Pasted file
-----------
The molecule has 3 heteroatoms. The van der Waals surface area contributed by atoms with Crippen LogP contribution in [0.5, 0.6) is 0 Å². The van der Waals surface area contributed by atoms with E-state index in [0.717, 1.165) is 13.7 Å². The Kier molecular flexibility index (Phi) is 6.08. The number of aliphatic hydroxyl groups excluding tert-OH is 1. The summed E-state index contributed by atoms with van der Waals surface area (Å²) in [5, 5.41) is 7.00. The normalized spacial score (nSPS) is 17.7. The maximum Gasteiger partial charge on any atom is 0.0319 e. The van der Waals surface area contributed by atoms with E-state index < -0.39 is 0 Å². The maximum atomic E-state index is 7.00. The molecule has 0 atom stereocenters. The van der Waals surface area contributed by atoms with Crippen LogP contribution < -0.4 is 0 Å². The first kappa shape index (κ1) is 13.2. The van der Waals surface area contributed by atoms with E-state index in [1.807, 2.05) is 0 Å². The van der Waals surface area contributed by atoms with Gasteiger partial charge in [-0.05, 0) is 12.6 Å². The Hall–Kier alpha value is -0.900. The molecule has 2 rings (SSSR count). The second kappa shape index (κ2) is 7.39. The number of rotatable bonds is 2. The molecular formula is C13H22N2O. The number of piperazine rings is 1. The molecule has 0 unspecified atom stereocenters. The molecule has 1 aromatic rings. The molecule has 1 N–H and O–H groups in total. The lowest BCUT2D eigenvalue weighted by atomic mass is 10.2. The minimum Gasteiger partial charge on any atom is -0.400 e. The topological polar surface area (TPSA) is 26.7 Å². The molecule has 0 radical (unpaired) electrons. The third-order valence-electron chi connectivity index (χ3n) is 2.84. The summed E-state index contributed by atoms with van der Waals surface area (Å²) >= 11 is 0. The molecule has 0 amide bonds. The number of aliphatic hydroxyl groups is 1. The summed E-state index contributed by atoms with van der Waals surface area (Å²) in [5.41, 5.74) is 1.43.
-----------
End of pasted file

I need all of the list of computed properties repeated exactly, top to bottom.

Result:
The molecule has 3 heteroatoms. The van der Waals surface area contributed by atoms with Crippen LogP contribution in [0.5, 0.6) is 0 Å². The van der Waals surface area contributed by atoms with E-state index in [0.717, 1.165) is 13.7 Å². The Kier molecular flexibility index (Phi) is 6.08. The number of aliphatic hydroxyl groups excluding tert-OH is 1. The summed E-state index contributed by atoms with van der Waals surface area (Å²) in [5, 5.41) is 7.00. The normalized spacial score (nSPS) is 17.7. The maximum Gasteiger partial charge on any atom is 0.0319 e. The van der Waals surface area contributed by atoms with E-state index < -0.39 is 0 Å². The maximum atomic E-state index is 7.00. The molecule has 0 atom stereocenters. The van der Waals surface area contributed by atoms with Crippen LogP contribution < -0.4 is 0 Å². The first kappa shape index (κ1) is 13.2. The van der Waals surface area contributed by atoms with E-state index in [1.807, 2.05) is 0 Å². The van der Waals surface area contributed by atoms with Gasteiger partial charge in [-0.05, 0) is 12.6 Å². The Hall–Kier alpha value is -0.900. The molecule has 2 rings (SSSR count). The second kappa shape index (κ2) is 7.39. The number of rotatable bonds is 2. The molecular formula is C13H22N2O. The number of piperazine rings is 1. The molecule has 0 unspecified atom stereocenters. The molecule has 1 aromatic rings. The molecule has 1 N–H and O–H groups in total. The lowest BCUT2D eigenvalue weighted by atomic mass is 10.2. The minimum Gasteiger partial charge on any atom is -0.400 e. The topological polar surface area (TPSA) is 26.7 Å². The molecule has 0 radical (unpaired) electrons. The third-order valence-electron chi connectivity index (χ3n) is 2.84. The summed E-state index contributed by atoms with van der Waals surface area (Å²) >= 11 is 0. The molecule has 0 amide bonds. The number of aliphatic hydroxyl groups is 1. The summed E-state index contributed by atoms with van der Waals surface area (Å²) in [5.41, 5.74) is 1.43.